Stumm says the alto “expresses a certain range of emotions better than almost anything, which are those true, calm emotions, sadness – I think there’s a deep soul to a alto’s voice. I think it’s kind of a quiet little voice concept. If I play a phrase that expresses what it was like for a composer walking alone who really felt that the world had nothing left for him…it’s a kind of alto phrase. Or someone sitting alone in the bar wondering if someone is going to talk to them. What is such a part of human existence, isn’t it? Viola does it extremely well.
“It’s not a brilliant instrument. Viola is a jazz singer in a smoky club’
Where it cannot compete with the violin is in its ability to project. “The viola is an acoustic challenge. It was an instrument of compromise in time. The viola, if we go back to the Renaissance, was a much, much bigger instrument. I don’t think the instrument was ever designed to hit the virtuoso, brilliant back seat of a 5,000-seat concert auditorium. It is not a brilliant instrument. Viola is a jazz singer in a smoky club.
She also sees the viola as suffering from the kind of categorization that has favored the violin and piano, and to a lesser extent the cello, as central instruments of the concerto repertoire. “Actually what we should have been looking for, and now I think it’s getting better, are amazing voices. People who have something to say in a way that will touch an audience. I’m an artist and the viola is my tool.
Its program ranges from the brand new (Granular Dusk “extremely atmospheric but also very demanding” by Jonathan Nangle), through dances to emphasize the Appalachian bond, to arrangements by Bach (the Chromatic Fantasy and the Second Suite for cello alone) and his own arrangement of Sting and You Will Be My Ain True Love by Alison Krauss.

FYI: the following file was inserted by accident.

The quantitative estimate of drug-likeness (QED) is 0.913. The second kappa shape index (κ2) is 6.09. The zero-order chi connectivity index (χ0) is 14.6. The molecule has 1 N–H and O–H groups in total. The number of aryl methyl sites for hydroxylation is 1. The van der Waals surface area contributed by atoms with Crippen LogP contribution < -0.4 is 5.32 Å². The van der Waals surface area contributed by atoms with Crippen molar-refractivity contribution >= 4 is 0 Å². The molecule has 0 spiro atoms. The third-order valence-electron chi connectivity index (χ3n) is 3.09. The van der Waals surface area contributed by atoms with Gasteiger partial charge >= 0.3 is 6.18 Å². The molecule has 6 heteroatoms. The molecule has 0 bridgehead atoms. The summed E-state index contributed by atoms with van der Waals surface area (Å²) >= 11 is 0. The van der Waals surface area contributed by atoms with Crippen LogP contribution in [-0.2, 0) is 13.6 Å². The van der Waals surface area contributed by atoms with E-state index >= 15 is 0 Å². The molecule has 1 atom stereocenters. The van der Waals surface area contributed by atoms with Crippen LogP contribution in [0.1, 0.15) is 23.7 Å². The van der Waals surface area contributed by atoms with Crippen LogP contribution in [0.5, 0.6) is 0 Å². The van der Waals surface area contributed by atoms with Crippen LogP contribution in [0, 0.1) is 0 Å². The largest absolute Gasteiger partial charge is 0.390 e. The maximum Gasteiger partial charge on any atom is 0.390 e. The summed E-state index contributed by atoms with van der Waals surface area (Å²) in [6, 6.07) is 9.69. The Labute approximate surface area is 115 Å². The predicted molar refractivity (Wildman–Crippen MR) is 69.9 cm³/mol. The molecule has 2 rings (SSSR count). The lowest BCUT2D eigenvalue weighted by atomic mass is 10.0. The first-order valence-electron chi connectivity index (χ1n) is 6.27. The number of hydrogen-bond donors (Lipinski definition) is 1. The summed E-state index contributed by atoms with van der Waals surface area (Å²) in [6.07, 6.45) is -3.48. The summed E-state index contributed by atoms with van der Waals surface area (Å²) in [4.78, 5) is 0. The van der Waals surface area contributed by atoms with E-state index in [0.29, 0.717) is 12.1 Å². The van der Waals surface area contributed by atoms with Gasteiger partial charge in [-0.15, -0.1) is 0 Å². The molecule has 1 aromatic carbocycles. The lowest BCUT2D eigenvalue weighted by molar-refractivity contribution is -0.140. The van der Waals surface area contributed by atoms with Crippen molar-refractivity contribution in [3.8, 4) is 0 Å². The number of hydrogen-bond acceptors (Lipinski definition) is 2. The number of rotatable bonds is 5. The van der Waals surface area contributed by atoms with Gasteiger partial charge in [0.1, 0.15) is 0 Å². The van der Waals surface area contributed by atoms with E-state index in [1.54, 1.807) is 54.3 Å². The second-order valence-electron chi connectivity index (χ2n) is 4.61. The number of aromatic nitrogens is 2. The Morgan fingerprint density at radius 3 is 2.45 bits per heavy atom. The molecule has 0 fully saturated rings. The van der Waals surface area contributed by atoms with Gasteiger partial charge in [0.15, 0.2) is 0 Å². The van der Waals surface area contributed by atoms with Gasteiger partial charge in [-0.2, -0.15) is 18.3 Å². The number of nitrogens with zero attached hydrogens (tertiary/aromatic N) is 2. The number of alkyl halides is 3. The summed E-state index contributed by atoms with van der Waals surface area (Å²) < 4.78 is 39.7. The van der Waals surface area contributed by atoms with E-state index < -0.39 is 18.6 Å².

And, with so much of her life devoted to music, what would she have become if what she once called an “outsider instrument” hadn’t taken over her life?
“I’m so convinced that so many problems in the world are based on people just not having the chance to use the talents they have”
“My family always bets on the avocado,” she says, “because I was an argumentative, loud-mouthed only child. Right now, what seems really clear is that I spend a tremendous amount of time work in the field of social equity.I lead an international project based in Brazil that aims to give young musicians with incredible talents an equal chance to enter the international world of elite training.
Through these experiences, she says, “I’m so convinced that so many problems in the world are based on people just not having the chance to use the talents they have. So that’s probably an equal calling for me. So tomorrow, if I couldn’t play the viola anymore, that’s probably what I would do, go around the world, work with partners to see what we can do to make the world a fairer place.
Jennifer Stumm’s An Imperfect Instrument tour takes place in Bray, Dublin, Roscommon, Clifden, Listowel and Waterford from Tuesday 29th March to Wednesday 6th April. To see musicnetwork.ie